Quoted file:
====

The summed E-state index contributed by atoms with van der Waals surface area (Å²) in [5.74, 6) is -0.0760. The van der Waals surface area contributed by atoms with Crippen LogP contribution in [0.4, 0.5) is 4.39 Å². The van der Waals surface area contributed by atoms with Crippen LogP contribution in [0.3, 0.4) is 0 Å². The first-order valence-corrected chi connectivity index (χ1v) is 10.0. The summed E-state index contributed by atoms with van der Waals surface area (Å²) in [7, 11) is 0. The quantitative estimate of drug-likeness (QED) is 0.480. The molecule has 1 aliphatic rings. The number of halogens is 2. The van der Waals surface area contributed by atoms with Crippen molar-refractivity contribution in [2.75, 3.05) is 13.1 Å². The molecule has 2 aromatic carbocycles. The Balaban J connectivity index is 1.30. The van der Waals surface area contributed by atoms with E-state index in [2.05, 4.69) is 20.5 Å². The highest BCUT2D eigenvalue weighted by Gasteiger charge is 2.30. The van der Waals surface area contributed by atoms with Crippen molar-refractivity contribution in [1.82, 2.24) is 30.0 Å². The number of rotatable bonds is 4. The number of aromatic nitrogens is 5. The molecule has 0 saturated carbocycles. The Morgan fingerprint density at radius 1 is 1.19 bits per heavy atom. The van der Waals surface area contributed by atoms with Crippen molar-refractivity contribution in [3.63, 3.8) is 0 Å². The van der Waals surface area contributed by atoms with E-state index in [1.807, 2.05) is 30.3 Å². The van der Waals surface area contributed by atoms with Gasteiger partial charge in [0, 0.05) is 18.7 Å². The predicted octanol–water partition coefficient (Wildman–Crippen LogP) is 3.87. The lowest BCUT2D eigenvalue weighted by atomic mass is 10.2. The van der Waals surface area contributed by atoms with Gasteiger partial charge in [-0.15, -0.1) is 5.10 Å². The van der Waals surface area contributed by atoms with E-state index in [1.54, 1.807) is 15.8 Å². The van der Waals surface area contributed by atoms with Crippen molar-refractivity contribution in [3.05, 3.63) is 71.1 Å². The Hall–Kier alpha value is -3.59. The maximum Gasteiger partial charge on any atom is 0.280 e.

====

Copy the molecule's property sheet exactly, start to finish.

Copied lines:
The summed E-state index contributed by atoms with van der Waals surface area (Å²) in [5.74, 6) is -0.0760. The van der Waals surface area contributed by atoms with Crippen LogP contribution in [0.4, 0.5) is 4.39 Å². The van der Waals surface area contributed by atoms with Crippen LogP contribution in [0.3, 0.4) is 0 Å². The first-order valence-corrected chi connectivity index (χ1v) is 10.0. The summed E-state index contributed by atoms with van der Waals surface area (Å²) in [7, 11) is 0. The quantitative estimate of drug-likeness (QED) is 0.480. The molecule has 1 aliphatic rings. The number of halogens is 2. The van der Waals surface area contributed by atoms with Crippen molar-refractivity contribution in [2.75, 3.05) is 13.1 Å². The molecule has 2 aromatic carbocycles. The Balaban J connectivity index is 1.30. The van der Waals surface area contributed by atoms with E-state index in [2.05, 4.69) is 20.5 Å². The highest BCUT2D eigenvalue weighted by Gasteiger charge is 2.30. The van der Waals surface area contributed by atoms with Crippen molar-refractivity contribution in [1.82, 2.24) is 30.0 Å². The number of rotatable bonds is 4. The number of aromatic nitrogens is 5. The molecule has 0 saturated carbocycles. The Morgan fingerprint density at radius 1 is 1.19 bits per heavy atom. The van der Waals surface area contributed by atoms with Crippen molar-refractivity contribution in [3.63, 3.8) is 0 Å². The van der Waals surface area contributed by atoms with E-state index in [1.807, 2.05) is 30.3 Å². The van der Waals surface area contributed by atoms with Gasteiger partial charge in [0, 0.05) is 18.7 Å². The predicted octanol–water partition coefficient (Wildman–Crippen LogP) is 3.87. The lowest BCUT2D eigenvalue weighted by atomic mass is 10.2. The van der Waals surface area contributed by atoms with Gasteiger partial charge in [-0.15, -0.1) is 5.10 Å². The van der Waals surface area contributed by atoms with E-state index in [1.54, 1.807) is 15.8 Å². The van der Waals surface area contributed by atoms with Crippen molar-refractivity contribution in [3.05, 3.63) is 71.1 Å². The Hall–Kier alpha value is -3.59. The maximum Gasteiger partial charge on any atom is 0.280 e.